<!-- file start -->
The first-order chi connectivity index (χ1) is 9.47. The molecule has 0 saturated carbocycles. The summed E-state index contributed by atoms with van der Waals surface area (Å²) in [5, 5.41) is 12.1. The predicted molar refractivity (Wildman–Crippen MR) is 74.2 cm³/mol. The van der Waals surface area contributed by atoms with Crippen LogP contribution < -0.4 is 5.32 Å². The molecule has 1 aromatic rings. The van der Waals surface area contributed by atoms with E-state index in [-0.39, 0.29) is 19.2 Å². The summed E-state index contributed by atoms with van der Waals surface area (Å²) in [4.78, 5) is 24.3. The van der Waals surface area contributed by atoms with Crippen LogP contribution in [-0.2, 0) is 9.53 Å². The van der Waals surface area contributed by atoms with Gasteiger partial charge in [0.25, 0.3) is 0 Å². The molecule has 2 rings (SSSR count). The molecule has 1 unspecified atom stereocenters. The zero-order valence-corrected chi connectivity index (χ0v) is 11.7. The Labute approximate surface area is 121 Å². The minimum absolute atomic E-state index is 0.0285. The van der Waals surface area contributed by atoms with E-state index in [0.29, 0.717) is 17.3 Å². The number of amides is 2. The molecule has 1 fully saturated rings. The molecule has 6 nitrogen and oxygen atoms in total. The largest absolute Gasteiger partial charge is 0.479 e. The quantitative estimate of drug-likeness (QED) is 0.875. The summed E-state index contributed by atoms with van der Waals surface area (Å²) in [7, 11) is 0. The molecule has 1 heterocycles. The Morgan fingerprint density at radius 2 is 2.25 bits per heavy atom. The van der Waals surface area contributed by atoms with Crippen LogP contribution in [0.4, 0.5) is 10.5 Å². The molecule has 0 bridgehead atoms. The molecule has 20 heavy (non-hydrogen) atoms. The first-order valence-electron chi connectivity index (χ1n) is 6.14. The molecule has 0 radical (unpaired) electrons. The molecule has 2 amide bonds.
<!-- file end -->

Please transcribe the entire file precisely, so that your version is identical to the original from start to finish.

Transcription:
The first-order chi connectivity index (χ1) is 9.47. The molecule has 0 saturated carbocycles. The summed E-state index contributed by atoms with van der Waals surface area (Å²) in [5, 5.41) is 12.1. The predicted molar refractivity (Wildman–Crippen MR) is 74.2 cm³/mol. The van der Waals surface area contributed by atoms with Crippen LogP contribution < -0.4 is 5.32 Å². The molecule has 1 aromatic rings. The van der Waals surface area contributed by atoms with E-state index in [-0.39, 0.29) is 19.2 Å². The summed E-state index contributed by atoms with van der Waals surface area (Å²) in [4.78, 5) is 24.3. The van der Waals surface area contributed by atoms with Crippen LogP contribution in [-0.2, 0) is 9.53 Å². The van der Waals surface area contributed by atoms with Gasteiger partial charge in [0.25, 0.3) is 0 Å². The molecule has 2 rings (SSSR count). The molecule has 1 unspecified atom stereocenters. The zero-order valence-corrected chi connectivity index (χ0v) is 11.7. The Labute approximate surface area is 121 Å². The minimum absolute atomic E-state index is 0.0285. The van der Waals surface area contributed by atoms with E-state index in [0.29, 0.717) is 17.3 Å². The number of amides is 2. The molecule has 1 fully saturated rings. The molecule has 6 nitrogen and oxygen atoms in total. The largest absolute Gasteiger partial charge is 0.479 e. The quantitative estimate of drug-likeness (QED) is 0.875. The summed E-state index contributed by atoms with van der Waals surface area (Å²) in [7, 11) is 0. The molecule has 1 heterocycles. The Morgan fingerprint density at radius 2 is 2.25 bits per heavy atom. The van der Waals surface area contributed by atoms with Crippen LogP contribution in [0.4, 0.5) is 10.5 Å². The molecule has 0 bridgehead atoms. The molecule has 20 heavy (non-hydrogen) atoms. The first-order valence-electron chi connectivity index (χ1n) is 6.14. The molecule has 0 radical (unpaired) electrons. The molecule has 2 amide bonds.